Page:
In those limited areas where Pakistan has proven unable or un—to establish government control (and therefore, in fact, areas that lie outside its effective sovereignty even though they may lie within its geographical boundaries) the international community would still need to reserve the right to unilaterally strike terrorist targets, but this must be a last resort, based where possible on consultation with Islamabad, applied only with the specific knowledge and approval, on a case-by-case basis, of President Obama, and only to targets that met all four of the following selection criteria:
1) The target in question poses a threat to the international community (not solely to U.S. forces or interests in Afghanistan); AND
2) It is located in an area outside of effective Pakistani sovereignty (e.g. in a non-controlled area of the FATA or in a micro-haven elsewhere) AND
3) Pakistan has tried but failed to extend its sovereignty into the area, or to deal effectively with the target on its own; AND
4) The target is positively identified and clearly distinguishable from surrounding populations, reducing the risk of collateral damage to a level acceptable to elected political leaders.
Some might argue that this sets an extremely high bar, so high that in practice such strikes would almost never be approved. I agree -- that's the whole point. Others might argue that there is no guarantee of success in this diplomatic strategy. Again, I agree -- but would respectfully suggest that there are no guarantees in any strategy, military or otherwise, and that the current approach is having a severely de-stabilizing effect on Pakistan and risks spreading the conflict further, or even prompting the collapse of the Pakistani state, a scenario that would dwarf any of the problems we have yet faced in Iraq or Afghanistan.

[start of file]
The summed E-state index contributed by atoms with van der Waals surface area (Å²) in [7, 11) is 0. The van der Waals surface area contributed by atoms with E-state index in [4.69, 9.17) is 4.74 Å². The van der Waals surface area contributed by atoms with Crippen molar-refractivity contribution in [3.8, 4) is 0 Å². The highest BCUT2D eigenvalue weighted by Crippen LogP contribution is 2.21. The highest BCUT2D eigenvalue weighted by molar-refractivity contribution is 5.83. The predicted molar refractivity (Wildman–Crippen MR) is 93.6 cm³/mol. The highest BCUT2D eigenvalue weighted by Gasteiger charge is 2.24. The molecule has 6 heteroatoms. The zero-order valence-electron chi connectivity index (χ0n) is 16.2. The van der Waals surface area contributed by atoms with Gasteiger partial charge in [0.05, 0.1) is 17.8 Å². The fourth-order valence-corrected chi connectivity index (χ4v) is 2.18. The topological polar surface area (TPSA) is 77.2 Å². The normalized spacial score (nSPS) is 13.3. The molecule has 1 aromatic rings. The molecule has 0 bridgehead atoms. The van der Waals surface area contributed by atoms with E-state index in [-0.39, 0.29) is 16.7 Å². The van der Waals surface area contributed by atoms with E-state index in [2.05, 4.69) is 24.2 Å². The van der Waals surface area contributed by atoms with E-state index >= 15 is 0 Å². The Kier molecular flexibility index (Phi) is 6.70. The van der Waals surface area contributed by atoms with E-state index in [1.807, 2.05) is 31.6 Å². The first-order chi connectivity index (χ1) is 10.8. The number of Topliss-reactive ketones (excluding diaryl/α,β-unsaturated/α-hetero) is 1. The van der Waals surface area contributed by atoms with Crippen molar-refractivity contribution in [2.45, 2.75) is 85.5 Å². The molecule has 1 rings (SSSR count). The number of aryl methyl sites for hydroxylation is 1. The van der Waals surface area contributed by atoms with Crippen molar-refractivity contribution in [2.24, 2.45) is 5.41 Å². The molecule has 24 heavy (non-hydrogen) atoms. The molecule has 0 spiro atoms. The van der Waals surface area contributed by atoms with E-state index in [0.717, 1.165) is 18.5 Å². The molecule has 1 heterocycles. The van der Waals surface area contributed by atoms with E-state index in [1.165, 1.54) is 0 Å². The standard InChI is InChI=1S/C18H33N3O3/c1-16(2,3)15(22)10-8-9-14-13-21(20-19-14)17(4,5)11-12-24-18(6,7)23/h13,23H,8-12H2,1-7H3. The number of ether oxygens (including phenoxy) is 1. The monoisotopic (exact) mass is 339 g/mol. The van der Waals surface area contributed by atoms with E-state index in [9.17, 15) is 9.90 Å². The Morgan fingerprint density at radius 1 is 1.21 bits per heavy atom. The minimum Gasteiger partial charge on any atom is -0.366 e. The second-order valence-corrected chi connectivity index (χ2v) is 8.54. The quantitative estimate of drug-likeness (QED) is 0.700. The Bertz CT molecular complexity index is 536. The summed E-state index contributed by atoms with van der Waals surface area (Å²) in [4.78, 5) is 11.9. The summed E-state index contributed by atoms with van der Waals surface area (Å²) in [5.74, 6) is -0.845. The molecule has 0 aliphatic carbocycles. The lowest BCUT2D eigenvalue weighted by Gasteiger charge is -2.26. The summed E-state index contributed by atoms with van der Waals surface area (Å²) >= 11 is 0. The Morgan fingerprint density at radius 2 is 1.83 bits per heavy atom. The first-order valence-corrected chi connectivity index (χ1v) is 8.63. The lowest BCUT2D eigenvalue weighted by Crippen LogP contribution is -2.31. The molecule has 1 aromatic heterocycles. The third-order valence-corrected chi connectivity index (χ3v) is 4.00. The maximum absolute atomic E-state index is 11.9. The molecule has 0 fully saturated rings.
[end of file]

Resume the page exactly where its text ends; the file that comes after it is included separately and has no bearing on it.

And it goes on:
To conclude, it might be impolite but it's certainly not inaccurate to say that our policies in Afghanistan and Pakistan have, until early last year, been marked by woolly and wishful thinking, and a tendency to seek quick, neat solutions to intractable, messy and long-standing problems. The vital requirement now is to be clear-eyed about what we need to do, how much it will cost, and how long it will take. We need to be straight with the American people and our allies (including Afghans and Pakistanis) about this.